A work of the United States government, is defined by the United Statescopyright law, as "a work prepared by an officer or employee of the United States Government as part of that person's official duties." Under section 105 of US copyright law, such works are not entitled to domestic copyright protection under U.S. law and are therefore in the public domain.
This act only applies to U.S. domestic copyright as that is the extent of U.S. federal law. The U.S. government asserts that it can still hold the copyright to those works in other countries.
Publication of an otherwise protected work by the U.S. government does not put that work in the public domain. For example, government publications may include works copyrighted by a contractor or grantee; copyrighted material assigned to the U.S. Government; or copyrighted information from other sources.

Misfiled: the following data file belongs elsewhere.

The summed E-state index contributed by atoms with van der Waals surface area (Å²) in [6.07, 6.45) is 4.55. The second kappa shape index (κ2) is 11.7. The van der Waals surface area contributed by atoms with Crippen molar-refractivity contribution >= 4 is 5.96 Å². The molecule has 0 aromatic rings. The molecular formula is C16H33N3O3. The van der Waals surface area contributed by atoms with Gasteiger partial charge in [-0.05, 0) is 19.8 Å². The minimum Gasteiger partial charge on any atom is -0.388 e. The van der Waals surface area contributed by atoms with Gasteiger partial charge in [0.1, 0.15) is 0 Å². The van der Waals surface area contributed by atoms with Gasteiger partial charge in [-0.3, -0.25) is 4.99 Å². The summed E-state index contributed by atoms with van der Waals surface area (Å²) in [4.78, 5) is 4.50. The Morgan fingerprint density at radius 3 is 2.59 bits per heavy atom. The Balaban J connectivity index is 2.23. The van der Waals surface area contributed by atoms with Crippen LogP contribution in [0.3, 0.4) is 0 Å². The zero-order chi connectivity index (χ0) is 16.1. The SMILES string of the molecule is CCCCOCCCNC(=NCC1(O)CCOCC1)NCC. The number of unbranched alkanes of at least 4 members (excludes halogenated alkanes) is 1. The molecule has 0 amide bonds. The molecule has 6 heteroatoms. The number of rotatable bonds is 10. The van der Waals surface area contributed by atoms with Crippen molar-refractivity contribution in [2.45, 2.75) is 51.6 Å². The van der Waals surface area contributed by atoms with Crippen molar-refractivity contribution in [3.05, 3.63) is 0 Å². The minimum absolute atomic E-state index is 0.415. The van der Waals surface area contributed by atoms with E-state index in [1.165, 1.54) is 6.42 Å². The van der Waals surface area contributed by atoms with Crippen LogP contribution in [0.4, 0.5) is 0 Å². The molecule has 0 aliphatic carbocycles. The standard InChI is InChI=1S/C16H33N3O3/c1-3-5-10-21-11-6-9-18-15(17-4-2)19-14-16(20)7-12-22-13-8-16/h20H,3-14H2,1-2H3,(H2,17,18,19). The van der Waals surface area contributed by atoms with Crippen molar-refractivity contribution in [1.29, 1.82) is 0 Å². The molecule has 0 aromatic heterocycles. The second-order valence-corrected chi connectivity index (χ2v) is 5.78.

Further, the copyright status of works by subnational governments of the United States is governed by its own set of laws.
^17 U.S.C.§ 101 "A 'work of the United States Government' is a work prepared by an officer or employee of the United States Government as part of that person's official duties."
^House Report No. 94-1476, p.59 ("The prohibition on copyright protection for United States Government works is not intended to have any effect on protection of these works abroad. Works of the governments of most other countries are copyrighted. There are no valid policy reasons for denying such protection to United States Government works in foreign countries, or for precluding the Government from making licenses for the use of its works abroad.").